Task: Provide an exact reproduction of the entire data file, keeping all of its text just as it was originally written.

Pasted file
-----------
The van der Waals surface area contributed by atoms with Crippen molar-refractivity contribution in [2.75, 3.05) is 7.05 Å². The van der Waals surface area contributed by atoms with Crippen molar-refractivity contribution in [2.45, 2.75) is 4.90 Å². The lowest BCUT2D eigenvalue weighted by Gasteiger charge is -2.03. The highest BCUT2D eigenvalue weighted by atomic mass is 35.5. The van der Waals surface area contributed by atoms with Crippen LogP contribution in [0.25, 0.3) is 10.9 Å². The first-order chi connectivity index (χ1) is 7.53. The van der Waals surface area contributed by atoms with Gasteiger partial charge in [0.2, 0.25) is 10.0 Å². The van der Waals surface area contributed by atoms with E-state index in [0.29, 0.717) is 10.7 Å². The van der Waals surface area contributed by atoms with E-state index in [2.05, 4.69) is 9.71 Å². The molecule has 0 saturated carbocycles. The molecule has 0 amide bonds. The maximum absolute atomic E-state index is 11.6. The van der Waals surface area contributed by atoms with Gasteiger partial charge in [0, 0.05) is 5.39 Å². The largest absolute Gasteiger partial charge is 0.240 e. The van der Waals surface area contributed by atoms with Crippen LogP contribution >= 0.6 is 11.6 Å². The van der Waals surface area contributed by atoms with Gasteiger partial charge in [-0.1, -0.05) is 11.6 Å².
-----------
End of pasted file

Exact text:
The van der Waals surface area contributed by atoms with Crippen molar-refractivity contribution in [2.75, 3.05) is 7.05 Å². The van der Waals surface area contributed by atoms with Crippen molar-refractivity contribution in [2.45, 2.75) is 4.90 Å². The lowest BCUT2D eigenvalue weighted by Gasteiger charge is -2.03. The highest BCUT2D eigenvalue weighted by atomic mass is 35.5. The van der Waals surface area contributed by atoms with Crippen LogP contribution in [0.25, 0.3) is 10.9 Å². The first-order chi connectivity index (χ1) is 7.53. The van der Waals surface area contributed by atoms with Gasteiger partial charge in [0.2, 0.25) is 10.0 Å². The van der Waals surface area contributed by atoms with E-state index in [0.29, 0.717) is 10.7 Å². The van der Waals surface area contributed by atoms with E-state index in [2.05, 4.69) is 9.71 Å². The molecule has 0 saturated carbocycles. The molecule has 0 amide bonds. The maximum absolute atomic E-state index is 11.6. The van der Waals surface area contributed by atoms with Gasteiger partial charge in [0, 0.05) is 5.39 Å². The largest absolute Gasteiger partial charge is 0.240 e. The van der Waals surface area contributed by atoms with Crippen LogP contribution >= 0.6 is 11.6 Å². The van der Waals surface area contributed by atoms with Gasteiger partial charge in [-0.1, -0.05) is 11.6 Å².